Home | Volume 33 | Article number 106

Original article

Assessing the uptake of cervical cancer screening among women aged 25-65 years in Kumbo West Health District, Cameroon

Assessing the uptake of cervical cancer screening among women aged 25-65 years in Kumbo West Health District, Cameroon

Layu Donatus1, Fanka Kifu Nina1, Dohbit Julius Sama1, Claude Ngwayu Nkfusai2,3, Fala Bede3, Joyce Shirinde4, Samuel Nambile Cumber4,5,6,&


1Department of Reproductive Health, Faculty of Health Sciences, Catholic University of Central Africa, Yaounde, Cameroon, 2Department of Microbiology and Parasitology, Faculty of Science, University of Buea, Cameroon, 3Cameroon Baptist Convention Health Services (CBCHS), Yaounde, Cameroon, 4School of Health Systems and Public Health, Faculty of Health Sciences, University of Pretoria Private Bag X323, Gezina, Pretoria, South Africa, 5Faculty of Health Sciences, University of the Free State, Bloemfontein, South Africa, 6Section for Epidemiology and Social Medicine, Department of Public Health, Institute of Medicine, The Sahlgrenska Academy at University of Gothenburg, Gothenburg, Sweden



&Corresponding author
Samuel Nambile Cumber, Faculty of Health Sciences, University of the Free State, Bloemfontein, South Africa




Introduction: cervical cancer remains one of the leading health hazards affecting a majority women across the globe. The situation is even more, preoccupying particularly in areas where screening programmes and services are absent. The World Health Organization (WHO) says "cervical cancer is the fourth most frequent cancer in women, with an estimated 570,000 new cases diagnosed in 2018 which represents 6.6% of all female cancers. Approximately 90% of deaths from cervical cancer occurred in low- and middle-income countries". Despite the high mortality rate from cervical cancer globally, the trend could be reduced through a comprehensive approach that includes prevention, early diagnosis, effective screening and treatment programmes. In Cameroon, the prevalence of cervical cancer is 24% among women of reproductive age. An estimated 1,993 new cases are recorded annually in Cameroon with 1676 deaths. Despite this precarious situation, the uptake in cervical cancer screening service remains poor and stands at 19.6% in Cameroon. It is against this background that this paper evaluates the uptake of cervical cancer among women aged 25-65 years in the Kumbo West Health District (KWHD). Specifically, this study assesses the knowledge of women in this health district on cervical cancer and determines factors that affect the uptake of cervical cancer screening services.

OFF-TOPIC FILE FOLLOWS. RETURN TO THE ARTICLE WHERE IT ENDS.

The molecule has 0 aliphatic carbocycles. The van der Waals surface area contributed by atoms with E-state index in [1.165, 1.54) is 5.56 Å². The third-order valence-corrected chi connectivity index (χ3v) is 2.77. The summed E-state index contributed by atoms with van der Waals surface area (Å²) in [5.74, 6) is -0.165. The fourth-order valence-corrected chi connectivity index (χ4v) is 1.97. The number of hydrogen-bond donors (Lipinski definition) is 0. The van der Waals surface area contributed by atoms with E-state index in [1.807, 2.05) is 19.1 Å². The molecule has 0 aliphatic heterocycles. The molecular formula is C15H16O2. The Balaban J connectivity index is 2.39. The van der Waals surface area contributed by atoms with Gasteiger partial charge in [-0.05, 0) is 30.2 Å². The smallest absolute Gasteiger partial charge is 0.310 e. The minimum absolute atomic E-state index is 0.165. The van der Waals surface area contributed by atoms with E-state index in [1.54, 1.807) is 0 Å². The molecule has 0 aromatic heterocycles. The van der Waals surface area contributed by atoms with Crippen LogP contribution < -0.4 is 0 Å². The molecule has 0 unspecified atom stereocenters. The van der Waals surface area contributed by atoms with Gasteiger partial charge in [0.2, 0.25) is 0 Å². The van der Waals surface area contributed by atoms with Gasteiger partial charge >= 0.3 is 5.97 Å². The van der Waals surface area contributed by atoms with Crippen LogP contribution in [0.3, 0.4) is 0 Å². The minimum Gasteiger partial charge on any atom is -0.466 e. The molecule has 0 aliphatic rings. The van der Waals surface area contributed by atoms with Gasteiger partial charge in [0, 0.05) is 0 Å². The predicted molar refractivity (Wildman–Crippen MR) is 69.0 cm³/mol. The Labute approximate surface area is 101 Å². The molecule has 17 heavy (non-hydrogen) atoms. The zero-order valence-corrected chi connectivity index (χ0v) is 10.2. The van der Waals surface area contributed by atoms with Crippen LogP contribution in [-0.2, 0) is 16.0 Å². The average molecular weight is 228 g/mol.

Methods: this study is a cross-sectional study in the KWHD involving 253 consented women between the ages 25 to 65 years. The principal research instrument was a three-part questionnaire designed to collect information on socio-demographic profile, cervical cancer knowledge and associated factors for uptake in cervical cancer screening. Data was entered in MS Excel and analysed using Excel. Results were presented in tables and figures.


Results: our study reveals that a majority of the participants (74.70%) had heard of cervical cancer and 43.48% had undergone cervical cancer screening. Again, 24.51% and 29.25% of the participants respectively could not identify any risk factor and symptom of cervical cancer.


Conclusion: the study revealed that the uptake of cervical cancer screening in KWHD is higher than the national uptake. The level of awareness on the risk factors and symptoms of cervical cancer is low, posing a need to put more emphasis on educating and creating awareness of cervical cancer among communities on risk factors, prevention measures and signs and symptoms in all the health areas of the KWHD.



Introduction    Down